• Country

    Bangladesh
  • Extracts

    In Bangladesh, through our experience of nation- building and women's empowerment, we have embraced that view and developed what our Prime Minister, Her Excellency Sheikh Hasina, calls a peace model. The central message of the model is to empower people, including women and vulnerable groups, by providing them with an education and helping them to build their skills, by ensuring that they exercise their right to vote and participate in governance, by raising their income level, by ending poverty and hunger and by eliminating all forms of discrimination and terrorism. In her address to the General Assembly (see A/66/PV.22), the Prime Minister of Bangladesh presented her model to the world community, as she is convinced that if peace is attained, development and prosperity will follow. We would be happy to share our experiences with interested delegates.

  • Country

    Bangladesh
  • Extracts

    In Bangladesh, women occupy the top political leadership posts in the country. The Constitution of Bangladesh guarantees the equality of men and women within the broad framework of non-discrimination on the grounds of religion, race or gender. The Government has adopted a national policy for women's advancement and a national plan of action. A women's development implementation committee, headed by the Minister for Women's and Children's Affairs, monitors the implementation of policies for women's empowerment. It has also introduced gender-based budgeting. The results have been highly positive. To cite just one example, the enrolment of girls in both primary and secondary level schools exceeds that of boys, helped by tuition waivers and the provision of stipends for girls in secondary schools.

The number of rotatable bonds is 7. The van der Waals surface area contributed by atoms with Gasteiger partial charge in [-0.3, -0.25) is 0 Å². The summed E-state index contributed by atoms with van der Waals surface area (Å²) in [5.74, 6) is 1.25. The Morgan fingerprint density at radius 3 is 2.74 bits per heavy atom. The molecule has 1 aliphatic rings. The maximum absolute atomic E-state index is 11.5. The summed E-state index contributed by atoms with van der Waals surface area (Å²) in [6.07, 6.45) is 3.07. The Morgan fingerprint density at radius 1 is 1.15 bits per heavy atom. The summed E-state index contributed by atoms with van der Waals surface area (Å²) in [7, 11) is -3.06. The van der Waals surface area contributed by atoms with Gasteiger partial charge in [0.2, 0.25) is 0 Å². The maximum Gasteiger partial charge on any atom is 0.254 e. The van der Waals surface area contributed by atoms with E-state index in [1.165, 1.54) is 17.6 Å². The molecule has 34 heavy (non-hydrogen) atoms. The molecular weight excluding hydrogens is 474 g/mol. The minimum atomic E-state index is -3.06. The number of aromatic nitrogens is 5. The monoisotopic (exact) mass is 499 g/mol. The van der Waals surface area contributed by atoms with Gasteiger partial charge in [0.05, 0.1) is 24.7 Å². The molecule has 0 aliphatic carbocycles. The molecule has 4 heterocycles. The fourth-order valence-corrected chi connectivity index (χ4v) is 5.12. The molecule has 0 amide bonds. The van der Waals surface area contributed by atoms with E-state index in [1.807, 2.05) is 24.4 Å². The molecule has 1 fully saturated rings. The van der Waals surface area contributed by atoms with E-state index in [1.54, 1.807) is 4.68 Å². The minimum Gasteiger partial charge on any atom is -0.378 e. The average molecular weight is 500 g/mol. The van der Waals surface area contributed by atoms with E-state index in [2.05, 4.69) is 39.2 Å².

• Country

    Kenya
  • Extracts

    My delegation believes that women's participation enhances social harmony and inclusivity and reduces the chances of conflict. Women, therefore, should participate as full partners in governance institutions. The new Kenya Constitution has entrenched women's participation in all aspects of Kenya's governance structures and social life in general. Furthermore, the national policy on gender and development has set up an ambitious agenda aimed at integrating women into the mainstream of decision- making processes through regulatory and institutional reform.

    These efforts have begun to bear fruit. Kenya's next Parliament will have 48 and 16 seats reserved for women in the National Assembly and the Senate, respectively, in addition to those who will be competitively elected in the various constituencies. Furthermore, in all cases where special interests are represented in the legislature, the seats will be divided equally between men and women. Currently, women serve as members of constitutional commissions, such as the Truth and Reconciliation Commission, the Commission on the Implementation of the Constitution and the Public Service Commission, to name just a few. Additionally, the top two positions of any public body cannot be held by people of the same gender, thus giving an equal chance to women to either lead or eventually ascend to the top leadership positions of all public institutions.

  • Country

    Lebanon
  • Extracts

    More than a decade has passed since the adoption of resolution 1325 (2000). Throughout that period, the United Nations system, regional organizations, Member States and civil society have made significant efforts to adapt the resolution to local settings through a wide spectrum of measures and initiatives. Progress has been made in terms of discourse and evolving practice on the participation of women in conflict prevention, resolution and peacebuilding, and awareness has increased of the threat that sexual violence constitutes to peace and security.

  • Country

    Lebanon
  • Extracts